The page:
For over a century, law firms, investment banks, accounting firms, credit rating agencies and companies seeking regular access to U.S. capital markets made large investments in their reputations. They treated customers well, and even occasionally endured losses to maintain their reputations as faithful brokers, dealers' issuers, and “gatekeepers.” This has changed. The business model among today's leading participants in the capital markets no longer treats customers as valued counterparties whose trust must be earned and nurtured, but as distant “counter-parties” to whom no duties are required. Simply put, the rough and tumble norms of the marketplace have replaced the long-standing fiduciary model in U.S. finance, and the result has been unrelenting financial scandal.
In The Death of Corporate Reputation, pioneering corporate law and governance expert and Yale professor Jonathan Macey describes the disastrous transformation from the old reputational model to the existing laissez faire model in finance. Macey convincingly argues that the change came as a result of two factors: (1) the growth of reliance on regulation rather than reputation as the primary mechanism for protecting customers and (2) growing regulatory complexity, which made technical expertise rather than reputation the #1 criterion customers use in choosing new business partners. After identifying the heart of the problem, he offers a path forward -- and a true “silver lining” in the age of Madoff.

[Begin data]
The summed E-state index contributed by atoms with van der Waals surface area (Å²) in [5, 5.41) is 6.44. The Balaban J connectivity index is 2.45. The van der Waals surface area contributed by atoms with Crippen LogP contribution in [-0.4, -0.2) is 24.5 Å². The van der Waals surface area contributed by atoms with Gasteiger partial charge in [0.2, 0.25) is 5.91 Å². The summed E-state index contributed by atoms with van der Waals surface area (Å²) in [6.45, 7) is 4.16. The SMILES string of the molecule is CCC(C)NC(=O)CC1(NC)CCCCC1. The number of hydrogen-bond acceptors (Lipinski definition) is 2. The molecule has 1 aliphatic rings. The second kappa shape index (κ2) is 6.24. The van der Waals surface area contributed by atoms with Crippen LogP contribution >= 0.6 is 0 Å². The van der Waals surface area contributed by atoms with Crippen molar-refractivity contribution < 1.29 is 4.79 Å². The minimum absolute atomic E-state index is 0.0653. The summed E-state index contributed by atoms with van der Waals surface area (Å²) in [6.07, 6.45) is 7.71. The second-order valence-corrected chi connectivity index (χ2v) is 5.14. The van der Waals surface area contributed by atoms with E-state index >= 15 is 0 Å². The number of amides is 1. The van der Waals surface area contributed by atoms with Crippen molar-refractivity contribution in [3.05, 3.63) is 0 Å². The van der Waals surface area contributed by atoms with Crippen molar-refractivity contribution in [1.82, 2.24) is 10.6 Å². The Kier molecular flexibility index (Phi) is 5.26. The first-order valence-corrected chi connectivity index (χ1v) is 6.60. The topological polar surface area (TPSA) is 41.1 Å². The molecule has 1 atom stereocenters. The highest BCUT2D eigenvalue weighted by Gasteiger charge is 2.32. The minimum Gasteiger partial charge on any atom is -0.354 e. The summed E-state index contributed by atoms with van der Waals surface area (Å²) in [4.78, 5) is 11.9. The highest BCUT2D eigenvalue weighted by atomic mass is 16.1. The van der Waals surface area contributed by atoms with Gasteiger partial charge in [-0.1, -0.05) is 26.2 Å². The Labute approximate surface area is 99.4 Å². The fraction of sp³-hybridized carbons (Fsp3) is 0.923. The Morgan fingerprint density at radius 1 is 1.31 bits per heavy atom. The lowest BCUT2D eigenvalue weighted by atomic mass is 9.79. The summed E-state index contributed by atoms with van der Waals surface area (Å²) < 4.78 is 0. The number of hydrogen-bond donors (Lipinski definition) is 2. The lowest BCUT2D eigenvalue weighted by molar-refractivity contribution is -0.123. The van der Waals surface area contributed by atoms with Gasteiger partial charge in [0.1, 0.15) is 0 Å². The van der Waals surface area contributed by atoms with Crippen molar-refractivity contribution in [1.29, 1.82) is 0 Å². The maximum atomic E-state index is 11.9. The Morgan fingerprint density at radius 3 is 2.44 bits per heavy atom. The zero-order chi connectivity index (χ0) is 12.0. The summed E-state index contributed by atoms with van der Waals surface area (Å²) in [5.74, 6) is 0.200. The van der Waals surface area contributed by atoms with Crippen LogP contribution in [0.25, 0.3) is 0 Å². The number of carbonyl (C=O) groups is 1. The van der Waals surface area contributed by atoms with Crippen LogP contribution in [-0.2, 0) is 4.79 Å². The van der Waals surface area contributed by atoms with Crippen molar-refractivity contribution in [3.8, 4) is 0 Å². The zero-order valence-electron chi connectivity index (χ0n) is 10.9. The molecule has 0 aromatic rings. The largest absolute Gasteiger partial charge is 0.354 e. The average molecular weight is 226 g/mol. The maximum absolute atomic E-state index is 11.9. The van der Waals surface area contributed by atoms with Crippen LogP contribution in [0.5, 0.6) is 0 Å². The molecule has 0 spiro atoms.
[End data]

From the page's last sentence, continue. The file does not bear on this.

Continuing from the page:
Table of Contents
Chapter 1: The Way Things Used to Work: Reputational Theory and Its Demise 7
Chapter 2: Thriving the New Way: With Little or No Reputation--The Goldman Sachs Story 29
Chapter 3: The Way Things Used to Be: When Reputation Was Critical to Survival 55
Chapter 4: Individual Reputation Unhinged from the Firm: Hardly Anybody Goes Down with the Ship 83
Chapter 5: Proof in the Pudding: Michael Milken, Junk Bonds, and the Decline of Drexel and Nobody Else 103
Chapter 6: The New, Post-Reputation Wall Street: Accounting Firms 123
Chapter 7: The New, Post-Reputation Wall Street: Law Firms 149
Chapter 8: The New, Post-Reputation Wall Street: Credit Rating Agencies 165
Chapter 9: The New, Post-Reputation Wall Street: Stock Exchanges 191
Chapter 10: The SEC and Reputation 215
Chapter 11: The SEC: Captured and Quite Happy About It 231
Chapter 12: Where We Are and Where We Are Headed: A Conclusion of Sorts 253
Purchase Info ?
With CourseSmart eTextbooks and eResources, you save up to 60% off the price of new print textbooks, and can switch between studying online or offline to suit your needs.
Once you have purchased your eTextbooks and added them to your CourseSmart bookshelf, you can access them anytime, anywhere.
$23.99 | ISBN-13: 978-0-13-303972-6